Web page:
“As for the hotel component, we retained Jones Lang LaSalle for the RFP process, which is already underway, and we have strong interest from high-end hotel brands that are excited to be a part of one of the strongest hotel markets in the nation,” said Ashwin Verma, Managing Partner of Siras Development. “This project, opposite the Javits Center, close to the Highline and with unparalleled and unobstructed views of the Hudson River promises to be a centerpiece of the area, and will grow in stature as Hudson Yards continues to evolve,” he added.

The Shanghai Club, a highly anticipated component of the project, will have spectacular views of the Hudson River and the Manhattan skyline and will feature private dining facilities with authentic Chinese cuisine, tea house, areas for lounging and socializing including a rooftop bar, a private pool, and other luxury amenities, expected to appeal to Chinese and American business people as well as international buyers who are looking to purchase a lifestyle as well as real estate.

Site preparation is to commence shortly, with groundbreaking slated for the second quarter of 2015.


Great news! John Boehner likes it!

Yea me likes too! :smiley:

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Better renderings!

Highline developer has big picture approach to business

By Konrad Putzier on January 8, 2015

The Hudson Rise project at 11th Avenue and West 38th Street has an even more unusual design.

First renderings (Verma said they aren’t final) by the Shanghai-based architecture firm, Archilier Architecture, show a building that looks a bit like stacked Lego blocks.

It also features outdoor staircases and tree-lined terraces. The building will have 410 hotel rooms and 51 luxury condos. As with the Soori, Siras initially partnered up with BlackHouse on the development. Verma reckons the extension of the 7 line will make the development attractive.

“When you buy farm land in developing countries and build a road, the land jumps in value,” he said. He believes the completion of the subway extension will have the same effect on the Far West Side.
For Verma, who came to the US as a teenager and holds a Wharton MBA, the Far West Side is a fairly recent focus.

When he began developing in 2001, he initially worked on Brooklyn brownstones. In 2007 Siras switched to Manhattan, and has since embraced its role as a West Side specialist. Verma can walk to his projects from the firm’s office at West 27th Street, and he lives in Chelsea.

“We love the High Line,” he said. “When areas go through a zoning change, they can absorb beautiful architecture.”

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Chinese private equity shop Kuafu seeks $32M in Hudson Yards bonus rights

January 13, 2015
Rich Bockmann

Chinese private equity firm Kuafu Properties is applying for a pair of building-incentive programs for its 47-story, mixed-use condo/hotel it is developing at 470 11th Avenue with BlackHouse Development and Siras Development. The partners are looking to acquire more than 170,000 square feet of bonus development rights at a cost of $31.6 million, which would allow for a project of nearly 320,000 square feet.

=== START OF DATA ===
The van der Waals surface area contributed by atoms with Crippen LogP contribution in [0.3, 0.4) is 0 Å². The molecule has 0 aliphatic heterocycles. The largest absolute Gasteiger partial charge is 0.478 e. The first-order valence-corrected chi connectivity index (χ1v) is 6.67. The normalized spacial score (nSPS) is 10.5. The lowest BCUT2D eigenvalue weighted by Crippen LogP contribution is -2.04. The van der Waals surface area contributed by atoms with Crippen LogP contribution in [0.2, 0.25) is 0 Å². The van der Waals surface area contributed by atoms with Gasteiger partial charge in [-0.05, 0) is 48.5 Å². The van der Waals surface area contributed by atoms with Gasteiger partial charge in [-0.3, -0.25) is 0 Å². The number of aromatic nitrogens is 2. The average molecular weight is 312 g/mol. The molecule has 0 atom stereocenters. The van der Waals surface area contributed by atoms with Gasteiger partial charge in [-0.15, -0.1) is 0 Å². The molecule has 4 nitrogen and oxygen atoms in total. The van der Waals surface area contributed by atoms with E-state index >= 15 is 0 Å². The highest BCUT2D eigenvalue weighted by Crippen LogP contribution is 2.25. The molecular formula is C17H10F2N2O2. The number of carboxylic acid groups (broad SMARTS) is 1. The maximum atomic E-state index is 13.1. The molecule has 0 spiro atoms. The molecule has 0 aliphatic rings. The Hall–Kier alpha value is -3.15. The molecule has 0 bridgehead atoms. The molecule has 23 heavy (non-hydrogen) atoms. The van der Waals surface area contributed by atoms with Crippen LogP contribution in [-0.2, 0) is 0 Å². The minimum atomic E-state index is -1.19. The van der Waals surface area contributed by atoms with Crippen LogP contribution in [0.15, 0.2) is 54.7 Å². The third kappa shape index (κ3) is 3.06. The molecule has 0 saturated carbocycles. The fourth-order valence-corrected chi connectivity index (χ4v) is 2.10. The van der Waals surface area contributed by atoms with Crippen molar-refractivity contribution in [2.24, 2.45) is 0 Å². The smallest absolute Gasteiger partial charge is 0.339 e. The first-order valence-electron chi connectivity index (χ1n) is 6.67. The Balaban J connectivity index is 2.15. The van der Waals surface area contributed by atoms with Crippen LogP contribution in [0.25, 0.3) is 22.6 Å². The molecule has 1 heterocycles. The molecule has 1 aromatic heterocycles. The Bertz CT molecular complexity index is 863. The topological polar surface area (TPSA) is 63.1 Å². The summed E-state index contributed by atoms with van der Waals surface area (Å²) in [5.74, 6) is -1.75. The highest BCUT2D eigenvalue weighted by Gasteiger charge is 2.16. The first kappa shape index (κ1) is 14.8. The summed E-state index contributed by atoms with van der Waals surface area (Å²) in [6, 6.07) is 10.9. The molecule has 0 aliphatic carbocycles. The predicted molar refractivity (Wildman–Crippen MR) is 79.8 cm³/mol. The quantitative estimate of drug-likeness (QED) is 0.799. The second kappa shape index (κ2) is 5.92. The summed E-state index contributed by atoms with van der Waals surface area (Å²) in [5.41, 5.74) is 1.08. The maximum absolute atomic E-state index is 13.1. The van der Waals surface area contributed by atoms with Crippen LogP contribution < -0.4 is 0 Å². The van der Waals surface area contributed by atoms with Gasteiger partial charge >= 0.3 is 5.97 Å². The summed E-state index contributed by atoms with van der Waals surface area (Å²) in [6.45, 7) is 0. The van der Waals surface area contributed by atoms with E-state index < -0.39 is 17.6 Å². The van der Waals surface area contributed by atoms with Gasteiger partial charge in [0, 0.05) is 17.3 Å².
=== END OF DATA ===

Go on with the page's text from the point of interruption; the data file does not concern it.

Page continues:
The floor-to-area-ratio bonuses will push the 38th Street project, termed the Hudson Rise Hotel, from a base density of roughly 140,000 square feet up to 319,905 square feet, the maximum potential for the site. Hudson Rise will include 42 condo units spread out over nearly 90,000 square feet on top of approximately a quarter of a million square feet of hotel use, right across from the Jacob Javits Center.

Fellow developers, including Eliot Spitzer’s Spitzer Engineering and the Moinian Group, have already tapped into these two pools of bonus rights. Spitzer is building a hotel of more than 400,000 square feet on West 35th Street, while Moinian is building a 1.8 million square-foot office tower known as 3 Hudson Boulevard.

Kuafu has submitted a pair of land use applications to the Department of City Planning, which certifies the project for the bonuses. The first bonus will cost Kuafu $14.8 million, which it will pay to the nonprofit Hudson Yards Infrastructure Corporation to purchase 118,483 square feet of District Improvement Bonuses. The price for those bonuses is fixed at $125.36 per square foot.

The second source of bonus FAR takes a fair bit of calculation. The additional 53,318 square feet of density comes from about 2.5 million square feet of air rights that the city created over the Metropolitan Transportation Authority’s eastern rail yards in 2005. The bonuses cost 65 percent of the per-square-foot assessed price of the receiving site.

Moinian has already received the assessment for its office property, which priced the bonuses at roughly $350 per foot. In Kuafu’s case, the rights will cost $315 per square foot, placing the total price at $31.6 million. Representatives for the developer couldn’t be reached for comment.


@Archilier Architecture


I hope this starts soon.


Is this the final version? I think it looks pretty cool the way it is and hope they keep it.